Obviously, new buildings are one target of these telecom providers, but mostly this is a retrofit market. As Goldberg notes, there are something like 122,000 buildings in the United States with more than 100,000 sq. ft. That's a ton of market opportunities.
All these new communications service companies are growing like weeds in an empty lot. OnSite, which is in 10 major markets - Boston, New York Tri-State, Philadelphia, District of Columbia-Baltimore, Atlanta,, Dallas, Houston, San Francisco and Los Angeles - expects to open up another 10 markets by second-quarter 2000 and an additional 10 markets by fourth-quarter 2000. Hornig figures that's 3.3 billion sq. ft. in those 30 markets and maybe $15 to $20 million in communications revenue.
"Right now, we are averaging a 35% penetration rate after the first year," Hornig says. "That's five or six times higher than the industry average."
Superwire.com's original game plan was to target multifamily units for high-speed data access, but now it has expanded to commercial buildings. The company has done multifamily in Manhattan and in a Yale University apartment complex. Its first project, however, was in Brentwood, Calif.
"Currently, we are working with three management companies with a backlog probably on the order of 300 buildings," says Davis. "We think the demand from our market is the result of frustration with dial-up access. The technology that we manufacture gives us the ability to deliver the traffic, and we can come to the market at a reasonable price and provide a superior product."
Global Interactive Communications Corp., a Richardson, Texas-based bundled telecommunications provider, targets only multiple-dwelling residential properties. Formed in December 1998, the company already is in 53 markets and working with such large multifamily companies as Equity Residential and Colonial in providing video (from cable to digital satellite), telephone (provided through agency agreements with regional Bells), and Internet access. In regard to the Internet, Global Interactive also provides website development, web hosting and broadband access.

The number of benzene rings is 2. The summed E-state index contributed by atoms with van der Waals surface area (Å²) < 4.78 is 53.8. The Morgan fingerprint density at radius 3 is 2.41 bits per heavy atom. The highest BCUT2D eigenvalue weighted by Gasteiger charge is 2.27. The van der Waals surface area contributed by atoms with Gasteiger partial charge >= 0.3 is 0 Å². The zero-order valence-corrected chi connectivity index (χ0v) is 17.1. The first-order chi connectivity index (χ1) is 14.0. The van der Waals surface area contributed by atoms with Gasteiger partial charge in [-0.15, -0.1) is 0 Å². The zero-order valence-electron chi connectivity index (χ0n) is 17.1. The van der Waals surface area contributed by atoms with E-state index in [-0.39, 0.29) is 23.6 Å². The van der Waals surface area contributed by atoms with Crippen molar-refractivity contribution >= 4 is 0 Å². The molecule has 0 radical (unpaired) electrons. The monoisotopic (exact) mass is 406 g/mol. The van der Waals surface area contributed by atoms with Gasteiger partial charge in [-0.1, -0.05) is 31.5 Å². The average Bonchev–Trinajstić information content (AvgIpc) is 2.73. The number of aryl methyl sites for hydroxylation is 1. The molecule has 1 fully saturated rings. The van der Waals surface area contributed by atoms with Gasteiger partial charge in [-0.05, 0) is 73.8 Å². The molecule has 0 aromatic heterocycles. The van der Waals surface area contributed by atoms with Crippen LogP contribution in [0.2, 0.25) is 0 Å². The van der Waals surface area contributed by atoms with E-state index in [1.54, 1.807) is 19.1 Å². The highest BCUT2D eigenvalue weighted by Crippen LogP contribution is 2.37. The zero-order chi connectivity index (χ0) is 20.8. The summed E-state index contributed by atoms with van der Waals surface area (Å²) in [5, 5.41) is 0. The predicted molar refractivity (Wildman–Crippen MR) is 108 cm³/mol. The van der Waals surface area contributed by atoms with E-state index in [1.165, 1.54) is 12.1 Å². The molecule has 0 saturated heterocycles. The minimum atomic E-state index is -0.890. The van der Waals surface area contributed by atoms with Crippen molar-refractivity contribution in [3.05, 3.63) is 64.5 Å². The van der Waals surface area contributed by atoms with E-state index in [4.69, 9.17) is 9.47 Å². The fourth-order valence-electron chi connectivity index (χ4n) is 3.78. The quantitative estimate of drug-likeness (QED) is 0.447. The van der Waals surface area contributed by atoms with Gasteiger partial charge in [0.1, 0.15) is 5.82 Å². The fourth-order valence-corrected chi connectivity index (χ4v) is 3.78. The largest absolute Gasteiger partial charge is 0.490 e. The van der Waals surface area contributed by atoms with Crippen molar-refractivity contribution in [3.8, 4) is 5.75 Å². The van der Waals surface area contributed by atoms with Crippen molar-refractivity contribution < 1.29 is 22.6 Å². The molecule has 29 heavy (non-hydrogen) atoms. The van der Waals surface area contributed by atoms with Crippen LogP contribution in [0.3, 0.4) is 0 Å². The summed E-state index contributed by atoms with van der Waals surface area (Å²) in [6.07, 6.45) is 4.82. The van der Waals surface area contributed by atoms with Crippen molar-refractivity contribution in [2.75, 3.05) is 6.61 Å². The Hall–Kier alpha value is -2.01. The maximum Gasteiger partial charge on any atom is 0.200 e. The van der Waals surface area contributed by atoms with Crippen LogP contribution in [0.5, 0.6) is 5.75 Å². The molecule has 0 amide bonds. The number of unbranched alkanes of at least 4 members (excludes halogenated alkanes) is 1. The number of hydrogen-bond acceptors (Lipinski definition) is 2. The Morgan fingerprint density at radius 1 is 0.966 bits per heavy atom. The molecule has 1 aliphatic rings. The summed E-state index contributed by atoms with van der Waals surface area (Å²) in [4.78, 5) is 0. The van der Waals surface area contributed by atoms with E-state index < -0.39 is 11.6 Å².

Also going the multifamily route is OnePoint Communications Corp. The Bannockburn, Ill.-based company has been around since 1995, but didn't incorporate as OnePoint until a year later. At first it targeted REITs, but over the past couple of years it has gone after end-users. The company totaled nearly 26,000 customers at the end of second-quarter 1998. One year later, it could brag 62,000 customers. Although it offers local and long-distance service in all its markets, high-speed Internet in just the Washington, D.C., area and cable television in just Chicago and Georgia, it reports growth at 8% per month. Eventually, the company will offer a total bundled package in all its markets.
"Clearly there is a financial incentive (commission) for apartment building owners to use us," says Scott Seawell, OnePoint vice president of national mark eting, "but the most important reason is that we simplify residents' lives."
SiteLine boasts having worked on buildings in 10 different cities. Its biggest relationship remains with Glenborough Realty Trust Inc., a San Mateo, Calif.-based REIT. The company also works with Insignia/ESG, which has chosen SiteLine as the preferred solution for owners it represents.
"In the past, if you were a building owner, the world was a monopoly," says Hornig. "Now, tenants are demanding real estate owners be proactive and upgrade their buildings with communication services. They are looking to the landlord to make these services available the same way that 50 to 60 years ago landlords made sure the building had elevators, and later air conditioning. As the world changes, tenants are demanding more from their landlords."
As Seawell adds, "The high-speed Internet is becoming for the apartment building industry what the workout room was in the 1980s and the swimming pool was in the 1970s." o